Licensing arrangements ...can be characterized less as methods for protecting the public and for providing external social control in the interest of the consumer than as a means for protecting the occupation's market dominance. Indeed, licensing has the unique quality of making a violation of the professional monopoly a punishable crime. - Haug
As life is action and passion, it is required of a man that he share the passion and action of his time, at peril of being judged not to have lived. - Oliver Wendell Holmes
This is a follow-up of my report, "Minnesota Does NOT Need to Regulate Massage Therapists Because Regulation is NOT Needed for the Safety and Well Being of its Citizens" (Massage Law Newsletter. 6(2):1-3.1999). This and our other reports on state regulation of massage are available on <http://www.tiac.net/users/maryella/>.
Catherine Condon's article Show of hands is far from unanimous on bill to regulate massage therapists (in the January 6 - 19, 1999, edition of the Villager - a St. Paul, MN, weekly newspaper) tells how controversial House Bill 658 is.
The article identifies Sheila Sweeney as "vice president of the Minnesota chapter of the American Massage Therapy Association (AMTA) which is lobbying for the bill," and is "also a member of the Coalition for the Regulation of Massage Therapists and Oriental Bodyworkers, which drafted the bill."The article also reports Sister Rosalind Gefre's comments in favor or state regulation of massage therapists.
Those who promote legislation to regulate massage therapists have a responsibility to provide well-documented evidence that regulation is needed.
This is particularly important because House Bill 658 may put many people, mostly women, out of work because they do massage which does not harm people.
I am therefore asking the two above-mentioned individuals for well-documented information about the Coalition's bill. I am also requesting their permission to publish their replies in the Massage Law Newsletter on our website so that others will get first hand information about the "other side."
QUESTIONS FOR SHEILA SWEENEY
Questions about harm
The Villager reports that you are concerned about "potential harm to consumers" because there is a large percentage of massage therapists practicing with little formal education."
I would appreciate your providing me with well-documented information that replies to the questions I asked you in my previous report in the Massage Law Newsletter, and to the following questions in this report.
My research, provides well-documented evidence that massage therapists, regardless of their education, do not actually harm people. This evidence is presented in many of my reports. You might begin with the following:
Guest Editorial, Massage Therapists Do Not Harm People. Massage Magazine. March/April 1998.
Massage Should be Deregulated Because it Does NOT Cause Harm. Massage Law Newsletter. Vol. 5, No. 2. 1998.
Follow the Money Trail to Find Out Why Scare Tactics Tell Us Secular Massage is Harmful. Journal of Spiritual Bodywork. Special Issue No. 4. 1997.
The Corporatization of Massage. An Economic Perspective. Massage Law Newsletter. Vol. 2, No. 2. 1997.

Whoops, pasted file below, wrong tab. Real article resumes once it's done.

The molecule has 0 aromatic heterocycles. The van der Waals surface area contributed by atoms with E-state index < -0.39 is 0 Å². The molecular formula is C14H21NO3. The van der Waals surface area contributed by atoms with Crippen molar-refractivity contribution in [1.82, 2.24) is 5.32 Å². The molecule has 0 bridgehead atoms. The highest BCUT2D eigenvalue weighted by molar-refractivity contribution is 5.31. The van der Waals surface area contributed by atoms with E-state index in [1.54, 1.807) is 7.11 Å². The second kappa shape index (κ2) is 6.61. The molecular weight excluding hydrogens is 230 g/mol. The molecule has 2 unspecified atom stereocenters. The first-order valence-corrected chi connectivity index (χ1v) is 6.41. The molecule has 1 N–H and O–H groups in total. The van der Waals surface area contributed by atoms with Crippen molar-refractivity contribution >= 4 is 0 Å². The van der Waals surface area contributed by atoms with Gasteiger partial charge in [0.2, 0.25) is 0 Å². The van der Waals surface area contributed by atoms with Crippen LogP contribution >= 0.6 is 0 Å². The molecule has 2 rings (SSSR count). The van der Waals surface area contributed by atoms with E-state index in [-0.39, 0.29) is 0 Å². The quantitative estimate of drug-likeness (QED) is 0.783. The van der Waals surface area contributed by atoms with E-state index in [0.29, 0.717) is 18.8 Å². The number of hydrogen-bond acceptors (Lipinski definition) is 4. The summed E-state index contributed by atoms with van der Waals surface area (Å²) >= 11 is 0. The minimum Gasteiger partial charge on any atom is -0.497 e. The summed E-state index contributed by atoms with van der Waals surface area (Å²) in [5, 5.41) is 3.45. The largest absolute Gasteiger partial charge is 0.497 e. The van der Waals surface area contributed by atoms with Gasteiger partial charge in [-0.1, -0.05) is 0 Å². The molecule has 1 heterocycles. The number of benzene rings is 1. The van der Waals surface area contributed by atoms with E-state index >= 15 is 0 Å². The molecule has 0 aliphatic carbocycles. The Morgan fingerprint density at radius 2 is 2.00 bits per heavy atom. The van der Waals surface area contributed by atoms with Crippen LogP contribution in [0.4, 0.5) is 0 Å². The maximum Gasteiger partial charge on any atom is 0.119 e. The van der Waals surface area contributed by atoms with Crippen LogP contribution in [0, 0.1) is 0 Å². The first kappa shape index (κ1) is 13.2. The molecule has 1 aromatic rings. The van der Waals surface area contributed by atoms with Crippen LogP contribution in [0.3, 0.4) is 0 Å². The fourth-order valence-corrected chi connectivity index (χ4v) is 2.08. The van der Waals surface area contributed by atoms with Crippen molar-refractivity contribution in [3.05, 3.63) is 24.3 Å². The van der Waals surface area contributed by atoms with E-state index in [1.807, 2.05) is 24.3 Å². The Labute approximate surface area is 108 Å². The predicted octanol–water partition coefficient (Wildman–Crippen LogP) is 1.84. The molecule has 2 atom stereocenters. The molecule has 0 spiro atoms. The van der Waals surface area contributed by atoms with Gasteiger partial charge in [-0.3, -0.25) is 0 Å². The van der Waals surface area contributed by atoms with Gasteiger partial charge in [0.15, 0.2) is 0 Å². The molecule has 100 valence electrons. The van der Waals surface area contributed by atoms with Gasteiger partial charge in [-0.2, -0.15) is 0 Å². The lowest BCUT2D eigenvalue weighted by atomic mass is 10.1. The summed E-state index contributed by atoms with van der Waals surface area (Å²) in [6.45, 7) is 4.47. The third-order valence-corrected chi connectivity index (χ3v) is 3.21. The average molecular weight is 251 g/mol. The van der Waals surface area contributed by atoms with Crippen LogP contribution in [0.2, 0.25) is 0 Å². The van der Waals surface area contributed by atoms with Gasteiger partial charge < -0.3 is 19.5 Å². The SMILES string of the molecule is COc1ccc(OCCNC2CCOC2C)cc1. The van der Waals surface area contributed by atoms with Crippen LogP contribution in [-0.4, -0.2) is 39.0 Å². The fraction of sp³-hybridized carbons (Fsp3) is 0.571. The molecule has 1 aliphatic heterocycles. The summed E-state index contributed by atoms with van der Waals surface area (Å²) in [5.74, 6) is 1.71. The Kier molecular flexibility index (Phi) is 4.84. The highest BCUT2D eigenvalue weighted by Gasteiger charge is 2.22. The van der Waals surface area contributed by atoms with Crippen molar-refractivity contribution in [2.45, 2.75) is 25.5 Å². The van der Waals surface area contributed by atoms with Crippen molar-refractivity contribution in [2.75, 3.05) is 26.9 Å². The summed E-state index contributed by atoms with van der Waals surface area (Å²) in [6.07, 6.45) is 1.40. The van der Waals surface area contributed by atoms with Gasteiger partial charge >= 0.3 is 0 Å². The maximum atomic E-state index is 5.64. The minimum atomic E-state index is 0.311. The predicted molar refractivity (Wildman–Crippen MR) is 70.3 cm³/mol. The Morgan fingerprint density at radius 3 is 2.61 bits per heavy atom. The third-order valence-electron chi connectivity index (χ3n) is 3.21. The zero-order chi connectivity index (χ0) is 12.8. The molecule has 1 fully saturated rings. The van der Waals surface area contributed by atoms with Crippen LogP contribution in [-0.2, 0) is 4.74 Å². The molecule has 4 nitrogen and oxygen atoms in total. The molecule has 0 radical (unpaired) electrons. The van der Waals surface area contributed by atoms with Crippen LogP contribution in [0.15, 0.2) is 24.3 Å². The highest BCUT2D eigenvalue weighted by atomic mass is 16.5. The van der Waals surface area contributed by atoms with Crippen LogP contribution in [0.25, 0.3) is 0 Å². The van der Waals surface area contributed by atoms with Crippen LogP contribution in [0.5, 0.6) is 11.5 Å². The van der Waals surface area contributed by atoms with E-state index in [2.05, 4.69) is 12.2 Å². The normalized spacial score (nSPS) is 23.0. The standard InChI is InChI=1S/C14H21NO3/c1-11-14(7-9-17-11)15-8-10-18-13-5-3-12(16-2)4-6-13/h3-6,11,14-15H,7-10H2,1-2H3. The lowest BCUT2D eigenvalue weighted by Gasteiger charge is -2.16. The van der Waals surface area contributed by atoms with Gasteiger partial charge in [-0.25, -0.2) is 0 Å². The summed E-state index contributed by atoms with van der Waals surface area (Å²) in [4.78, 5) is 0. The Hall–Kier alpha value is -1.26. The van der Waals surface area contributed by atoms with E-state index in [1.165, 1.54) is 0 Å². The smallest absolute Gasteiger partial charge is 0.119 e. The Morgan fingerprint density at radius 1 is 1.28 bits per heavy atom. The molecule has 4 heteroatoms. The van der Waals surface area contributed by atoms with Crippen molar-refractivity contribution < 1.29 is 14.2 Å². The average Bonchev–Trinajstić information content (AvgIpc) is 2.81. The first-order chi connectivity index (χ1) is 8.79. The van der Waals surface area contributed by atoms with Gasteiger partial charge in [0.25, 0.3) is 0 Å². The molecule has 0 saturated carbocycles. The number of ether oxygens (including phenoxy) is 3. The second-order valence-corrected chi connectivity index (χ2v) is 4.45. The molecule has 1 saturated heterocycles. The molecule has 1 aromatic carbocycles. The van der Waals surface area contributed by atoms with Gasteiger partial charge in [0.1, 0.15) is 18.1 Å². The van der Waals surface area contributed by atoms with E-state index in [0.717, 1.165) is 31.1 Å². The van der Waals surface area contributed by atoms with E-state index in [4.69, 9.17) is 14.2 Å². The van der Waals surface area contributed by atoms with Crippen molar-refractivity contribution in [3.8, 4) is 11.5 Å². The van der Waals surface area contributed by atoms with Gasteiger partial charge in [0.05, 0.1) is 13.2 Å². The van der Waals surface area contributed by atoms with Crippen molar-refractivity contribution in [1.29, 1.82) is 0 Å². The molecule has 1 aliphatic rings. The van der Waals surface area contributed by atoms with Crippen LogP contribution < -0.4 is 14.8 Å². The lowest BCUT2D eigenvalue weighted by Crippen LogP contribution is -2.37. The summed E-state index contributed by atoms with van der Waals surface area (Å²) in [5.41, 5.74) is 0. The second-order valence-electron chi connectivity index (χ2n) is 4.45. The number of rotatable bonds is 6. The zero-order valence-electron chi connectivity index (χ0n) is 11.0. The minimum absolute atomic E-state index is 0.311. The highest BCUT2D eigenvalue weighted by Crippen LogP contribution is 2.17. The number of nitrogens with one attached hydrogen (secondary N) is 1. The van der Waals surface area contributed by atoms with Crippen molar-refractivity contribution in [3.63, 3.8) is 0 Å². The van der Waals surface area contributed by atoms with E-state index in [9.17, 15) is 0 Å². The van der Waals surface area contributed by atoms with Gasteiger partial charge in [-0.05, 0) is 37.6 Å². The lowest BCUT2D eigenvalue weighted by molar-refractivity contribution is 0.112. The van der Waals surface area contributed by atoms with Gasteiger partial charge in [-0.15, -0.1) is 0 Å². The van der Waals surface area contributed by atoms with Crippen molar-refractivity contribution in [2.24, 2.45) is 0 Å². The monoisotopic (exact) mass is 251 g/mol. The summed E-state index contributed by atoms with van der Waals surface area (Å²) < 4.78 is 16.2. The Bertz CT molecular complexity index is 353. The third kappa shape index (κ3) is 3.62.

Questions about education
With respect to your concern that: A large percentage of massage therapists "practicing with little formal education could mean potential harm to consumers:"
1. Precisely what do you mean by "formal education"? And how much "formal education" is "little formal education" compared to enough? What's the cutoff point for "little" and "enough" formal education? And what well-documented information justifies this cutoff point?
2. How many massage therapists and what percent of all massage therapists, in Minnesota, are "practicing" with what you call "little formal education"?
3. How many massage therapists with "little formal education" have caused well-documented harm? How many people have those massage therapists harmed? What was the nature of the injuries, and how serious were they?
4. If there is no well-documented evidence that massage therapists "with little formal education" have actually harmed people in the past:
(a) Why do you assume they may harm people in the future?
(b) Why do you assume they do not have enough education, formal or informal?
5. To what "standards that are nationally recognized" do you refer?
6. What well-documented evidence do you have that massage therapists with "little formal education" are more likely to harm people, than massage therapists who have had the formal education which meets "standards that are nationally recognized"?
7. What well-documented evidence do you have that "standards that are nationally recognized" are necessary to protect the public from harm and to produce massage therapists who are competent in terms of on-the-job performance?
8. What well-documented evidence do you have that massage therapists (who have been "practicing" for many years with "little formal education") are less competent (in terms of on-the-job performance) and are more likely to harm people than massage therapists who have met "standards that are nationally recognized"?
9. If massage therapists (who have been "practicing" for many years with "little formal education") have had many satisfied clients and have not harmed anybody, why should they now be required to have more "formal education" and meet "standards that are nationally recognized"?
What about prostitution?
The alleged need to regulate massage to control prostitution often pops up when regulation is promoted on state and local levels. However, my research has shown that state regulation of massage and local ordinances do NOT significantly reduce prostitution.
This information is in my report, Prostitution and Massage. Part 1: State Regulation of Massage and Local Ordinances do not Reduce Prostitution. Part 2: The Reality of Prostitution. (Journal of Spiritual Bodywork. Special Issue No. 2. 1997)
Also see Robert N. Calvert's Letter to the Editor about my report on prostitution in Spiritual Massage Ministry Newsletter. Vol. 3, No. 3. pages 6 and 7.
SISTER ROSALIND GEFRE
I would appreciate your providing me with well-documented information that replies to questions in my previous report in the Massage Law Newsletter, and to the following questions
1. How do you define what you call an "over- night workshop"?
2. What well-documented evidence do you have that an "overnight workshop" does not provide adequate training for massage therapists?
3. How do you define "adequate training" for massage therapists, and what well-documented evidence justifies your definition of "adequate training"?
4. How do you objectively measure competence of massage therapists in terms of on-the-job performance?